Recently, Stephen Fry has been criticised for supporting Richard Dawkins on Twitter. For those of you who are unaware, Richard Dawkins is an atheist author who’s known pretty well online for his racism, sexism, and Islamophobia, by believers and non-believers alike. In what seems like a bit of a defence of his actions, Stephen Fry posted this on his Tumblr and linked it on his Twitter:
I wanted to talk about this because, though I responded with a comment, there’s a lot here that I want to address about the problematic nature of individualistic academia/knowledge.
For clarity’s sake, I’ll say that the way I interpret this quote and this understanding is that Kant is attempting to say that it is immature to seek wisdom and guidance of another, that “thinking for ourselves” means that we no longer seek anyone else’s input and instead we supposedly have the courage to plough trough the world ourselves. This pretty much encapsulates individualism within Eurocentric cultures and, in my opinion, is something we preach in many ways and facets through society. But ultimately, I think this line of thinking is kind of ridiculous and misguided and there are several reasons for that.
Firstly, I reject and actually despise the notion that there is something at fault with seeking the council of others. This is something that perhaps I’ve had more of a taste of as American than Stephen Fry has. It smacks of the “pull yourself up by your bootstraps” mentality that so often I see means that America will do what America wants to do, and sod anyone else’s advice. Eurocentric cultures like the US and the UK (and very likely Canada & Australia, though I can’t speak with any expertise on that) continue to promote the idea through many institutions that there is something wrong with relying on a group, that individualism is always the best course of action. It’s ironic to me that Kant things going off on your own and not asking for help is the height of maturity when in fact going off on your own without even caring about the wisdom or guidance others can provide you seems the height of teenage immaturity.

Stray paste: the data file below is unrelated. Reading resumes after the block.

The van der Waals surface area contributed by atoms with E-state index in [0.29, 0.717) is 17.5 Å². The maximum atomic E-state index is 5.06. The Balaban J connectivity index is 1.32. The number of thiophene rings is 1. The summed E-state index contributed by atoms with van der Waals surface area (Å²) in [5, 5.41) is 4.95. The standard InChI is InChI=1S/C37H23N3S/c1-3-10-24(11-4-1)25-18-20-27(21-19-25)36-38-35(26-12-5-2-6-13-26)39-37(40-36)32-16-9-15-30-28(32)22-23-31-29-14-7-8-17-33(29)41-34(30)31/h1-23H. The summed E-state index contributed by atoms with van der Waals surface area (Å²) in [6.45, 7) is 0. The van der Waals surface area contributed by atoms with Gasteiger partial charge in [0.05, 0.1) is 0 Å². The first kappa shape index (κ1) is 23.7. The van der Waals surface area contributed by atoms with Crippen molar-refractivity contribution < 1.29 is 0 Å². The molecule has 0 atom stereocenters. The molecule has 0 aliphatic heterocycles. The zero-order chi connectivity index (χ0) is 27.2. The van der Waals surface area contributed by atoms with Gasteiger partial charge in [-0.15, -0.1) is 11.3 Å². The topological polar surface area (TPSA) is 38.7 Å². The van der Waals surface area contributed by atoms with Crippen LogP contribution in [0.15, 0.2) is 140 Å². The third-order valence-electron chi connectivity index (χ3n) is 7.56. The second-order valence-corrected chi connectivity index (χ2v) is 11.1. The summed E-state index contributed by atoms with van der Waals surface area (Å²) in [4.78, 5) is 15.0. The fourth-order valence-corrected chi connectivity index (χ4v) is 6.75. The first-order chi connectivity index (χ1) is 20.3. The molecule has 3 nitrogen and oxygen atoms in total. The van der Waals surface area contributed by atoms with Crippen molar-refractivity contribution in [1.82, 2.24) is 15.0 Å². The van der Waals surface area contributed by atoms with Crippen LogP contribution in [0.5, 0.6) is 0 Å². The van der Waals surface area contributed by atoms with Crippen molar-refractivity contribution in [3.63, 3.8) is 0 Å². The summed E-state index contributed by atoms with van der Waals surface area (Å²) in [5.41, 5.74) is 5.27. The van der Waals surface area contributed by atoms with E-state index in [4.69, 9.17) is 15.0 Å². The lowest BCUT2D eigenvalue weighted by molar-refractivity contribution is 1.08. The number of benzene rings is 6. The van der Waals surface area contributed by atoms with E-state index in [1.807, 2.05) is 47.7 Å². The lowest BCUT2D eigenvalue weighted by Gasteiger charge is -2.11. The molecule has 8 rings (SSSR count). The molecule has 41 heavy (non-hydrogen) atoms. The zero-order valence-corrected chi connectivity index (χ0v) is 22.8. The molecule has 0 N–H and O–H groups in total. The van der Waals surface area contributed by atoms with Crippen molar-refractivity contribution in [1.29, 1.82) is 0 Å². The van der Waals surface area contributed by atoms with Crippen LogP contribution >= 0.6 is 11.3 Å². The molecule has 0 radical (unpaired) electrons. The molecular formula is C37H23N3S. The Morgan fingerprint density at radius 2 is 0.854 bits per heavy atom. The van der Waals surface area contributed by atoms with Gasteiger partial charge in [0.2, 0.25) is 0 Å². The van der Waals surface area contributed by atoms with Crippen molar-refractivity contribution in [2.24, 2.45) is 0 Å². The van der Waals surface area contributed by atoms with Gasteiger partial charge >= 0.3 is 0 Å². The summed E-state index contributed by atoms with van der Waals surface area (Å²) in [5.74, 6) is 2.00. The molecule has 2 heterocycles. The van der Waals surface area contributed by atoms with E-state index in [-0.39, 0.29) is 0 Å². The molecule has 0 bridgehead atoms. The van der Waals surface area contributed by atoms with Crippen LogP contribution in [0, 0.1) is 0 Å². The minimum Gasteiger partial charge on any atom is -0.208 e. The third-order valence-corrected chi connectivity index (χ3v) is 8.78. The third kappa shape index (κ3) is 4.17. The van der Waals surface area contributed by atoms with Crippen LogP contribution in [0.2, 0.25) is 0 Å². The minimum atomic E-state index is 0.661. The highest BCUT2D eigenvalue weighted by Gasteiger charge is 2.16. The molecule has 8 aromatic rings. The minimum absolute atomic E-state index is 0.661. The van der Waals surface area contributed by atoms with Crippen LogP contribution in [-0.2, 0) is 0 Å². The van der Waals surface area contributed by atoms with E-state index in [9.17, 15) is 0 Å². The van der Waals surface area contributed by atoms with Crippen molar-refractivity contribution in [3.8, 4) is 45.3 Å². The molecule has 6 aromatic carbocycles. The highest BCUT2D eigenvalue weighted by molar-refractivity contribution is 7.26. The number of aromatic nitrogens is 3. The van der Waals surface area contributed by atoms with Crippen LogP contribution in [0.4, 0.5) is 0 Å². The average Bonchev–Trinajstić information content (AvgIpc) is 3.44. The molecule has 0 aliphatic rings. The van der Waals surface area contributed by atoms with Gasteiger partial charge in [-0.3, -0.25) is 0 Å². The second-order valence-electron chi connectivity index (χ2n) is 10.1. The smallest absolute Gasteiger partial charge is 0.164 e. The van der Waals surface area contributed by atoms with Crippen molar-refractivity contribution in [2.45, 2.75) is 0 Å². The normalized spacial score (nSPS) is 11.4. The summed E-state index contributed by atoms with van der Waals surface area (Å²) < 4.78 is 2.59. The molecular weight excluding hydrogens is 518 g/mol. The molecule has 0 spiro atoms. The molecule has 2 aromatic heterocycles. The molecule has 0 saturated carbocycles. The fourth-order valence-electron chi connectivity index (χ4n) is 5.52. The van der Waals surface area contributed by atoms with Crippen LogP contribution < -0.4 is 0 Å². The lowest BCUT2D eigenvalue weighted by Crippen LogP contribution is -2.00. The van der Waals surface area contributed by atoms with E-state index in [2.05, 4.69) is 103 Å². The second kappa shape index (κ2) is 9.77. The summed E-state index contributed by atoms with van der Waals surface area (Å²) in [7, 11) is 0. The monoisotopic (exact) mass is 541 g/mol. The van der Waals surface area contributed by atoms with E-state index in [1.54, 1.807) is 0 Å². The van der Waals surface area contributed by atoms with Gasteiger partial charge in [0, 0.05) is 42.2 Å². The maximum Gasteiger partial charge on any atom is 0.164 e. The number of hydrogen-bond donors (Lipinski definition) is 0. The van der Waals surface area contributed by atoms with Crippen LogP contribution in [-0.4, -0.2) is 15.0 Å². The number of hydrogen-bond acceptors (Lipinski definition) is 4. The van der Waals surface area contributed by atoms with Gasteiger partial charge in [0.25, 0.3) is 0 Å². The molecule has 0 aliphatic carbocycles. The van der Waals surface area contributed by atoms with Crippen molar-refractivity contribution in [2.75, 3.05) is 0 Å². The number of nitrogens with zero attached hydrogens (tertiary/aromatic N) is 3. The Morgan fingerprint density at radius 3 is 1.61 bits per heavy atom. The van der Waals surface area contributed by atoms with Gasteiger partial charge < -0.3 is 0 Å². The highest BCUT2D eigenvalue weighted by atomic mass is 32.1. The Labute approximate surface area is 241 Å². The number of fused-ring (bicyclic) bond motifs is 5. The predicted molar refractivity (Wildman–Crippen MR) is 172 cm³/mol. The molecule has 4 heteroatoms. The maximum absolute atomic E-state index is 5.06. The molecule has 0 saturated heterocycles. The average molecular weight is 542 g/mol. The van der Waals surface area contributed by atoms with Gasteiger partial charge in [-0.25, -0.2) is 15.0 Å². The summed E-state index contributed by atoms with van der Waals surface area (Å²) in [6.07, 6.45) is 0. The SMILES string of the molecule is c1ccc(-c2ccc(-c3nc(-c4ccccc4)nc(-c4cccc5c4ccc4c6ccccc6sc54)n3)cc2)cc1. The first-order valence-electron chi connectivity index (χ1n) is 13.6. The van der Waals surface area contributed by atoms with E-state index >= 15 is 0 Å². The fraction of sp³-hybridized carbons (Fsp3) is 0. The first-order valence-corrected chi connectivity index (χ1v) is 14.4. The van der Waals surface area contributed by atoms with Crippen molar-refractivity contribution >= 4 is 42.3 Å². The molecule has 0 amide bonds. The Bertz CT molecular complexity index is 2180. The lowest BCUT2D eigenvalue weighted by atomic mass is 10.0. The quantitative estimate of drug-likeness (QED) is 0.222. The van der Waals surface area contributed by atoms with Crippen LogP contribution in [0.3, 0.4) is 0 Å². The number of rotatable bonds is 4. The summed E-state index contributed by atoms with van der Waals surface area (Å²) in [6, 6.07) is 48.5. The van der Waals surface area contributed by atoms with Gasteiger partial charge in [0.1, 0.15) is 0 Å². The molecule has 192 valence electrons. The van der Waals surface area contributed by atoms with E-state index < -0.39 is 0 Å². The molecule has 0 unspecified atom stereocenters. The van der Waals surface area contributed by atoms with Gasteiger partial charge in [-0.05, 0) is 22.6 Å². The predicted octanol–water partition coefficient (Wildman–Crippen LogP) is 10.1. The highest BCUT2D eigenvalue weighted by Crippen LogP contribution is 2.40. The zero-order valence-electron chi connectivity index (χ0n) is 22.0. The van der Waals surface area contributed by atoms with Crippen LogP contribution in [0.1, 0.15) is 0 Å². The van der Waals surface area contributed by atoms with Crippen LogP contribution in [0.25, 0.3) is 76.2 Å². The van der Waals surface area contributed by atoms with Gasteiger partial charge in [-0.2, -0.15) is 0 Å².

Fundamentally, this concept is flawed because it works on the premise that knowledge is something that is like an object, subjective and attainable by everyone. While I do believe that learning is something the vast majority of us have the capacity for in varying ways, I do not believe that there is one objective, true “knowledge” that we all seek in a linear fashion, that we all strive for. I believe in a duplicity of knowledge and that knowledge is something which is entrenched not only in what we learn from books, facts, and figures, but also something that we learn day to day by living in our own specific skins and privileges.